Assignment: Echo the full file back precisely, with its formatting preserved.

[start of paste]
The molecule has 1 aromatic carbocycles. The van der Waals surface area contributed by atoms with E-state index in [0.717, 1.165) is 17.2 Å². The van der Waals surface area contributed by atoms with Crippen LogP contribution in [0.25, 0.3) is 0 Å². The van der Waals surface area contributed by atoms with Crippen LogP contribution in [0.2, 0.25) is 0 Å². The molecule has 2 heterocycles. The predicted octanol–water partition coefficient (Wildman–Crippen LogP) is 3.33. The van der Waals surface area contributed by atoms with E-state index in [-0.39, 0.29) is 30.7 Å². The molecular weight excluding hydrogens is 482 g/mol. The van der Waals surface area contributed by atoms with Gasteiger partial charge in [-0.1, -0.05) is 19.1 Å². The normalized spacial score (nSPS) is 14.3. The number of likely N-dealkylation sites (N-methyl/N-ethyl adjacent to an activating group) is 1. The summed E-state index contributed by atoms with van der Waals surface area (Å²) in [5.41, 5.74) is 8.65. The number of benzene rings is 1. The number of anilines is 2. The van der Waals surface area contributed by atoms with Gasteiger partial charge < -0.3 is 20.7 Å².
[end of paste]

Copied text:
The molecule has 1 aromatic carbocycles. The van der Waals surface area contributed by atoms with E-state index in [0.717, 1.165) is 17.2 Å². The van der Waals surface area contributed by atoms with Crippen LogP contribution in [0.25, 0.3) is 0 Å². The van der Waals surface area contributed by atoms with Crippen LogP contribution in [0.2, 0.25) is 0 Å². The molecule has 2 heterocycles. The predicted octanol–water partition coefficient (Wildman–Crippen LogP) is 3.33. The van der Waals surface area contributed by atoms with E-state index in [-0.39, 0.29) is 30.7 Å². The molecular weight excluding hydrogens is 482 g/mol. The van der Waals surface area contributed by atoms with Gasteiger partial charge in [-0.1, -0.05) is 19.1 Å². The normalized spacial score (nSPS) is 14.3. The number of likely N-dealkylation sites (N-methyl/N-ethyl adjacent to an activating group) is 1. The summed E-state index contributed by atoms with van der Waals surface area (Å²) in [5.41, 5.74) is 8.65. The number of benzene rings is 1. The number of anilines is 2. The van der Waals surface area contributed by atoms with Gasteiger partial charge < -0.3 is 20.7 Å².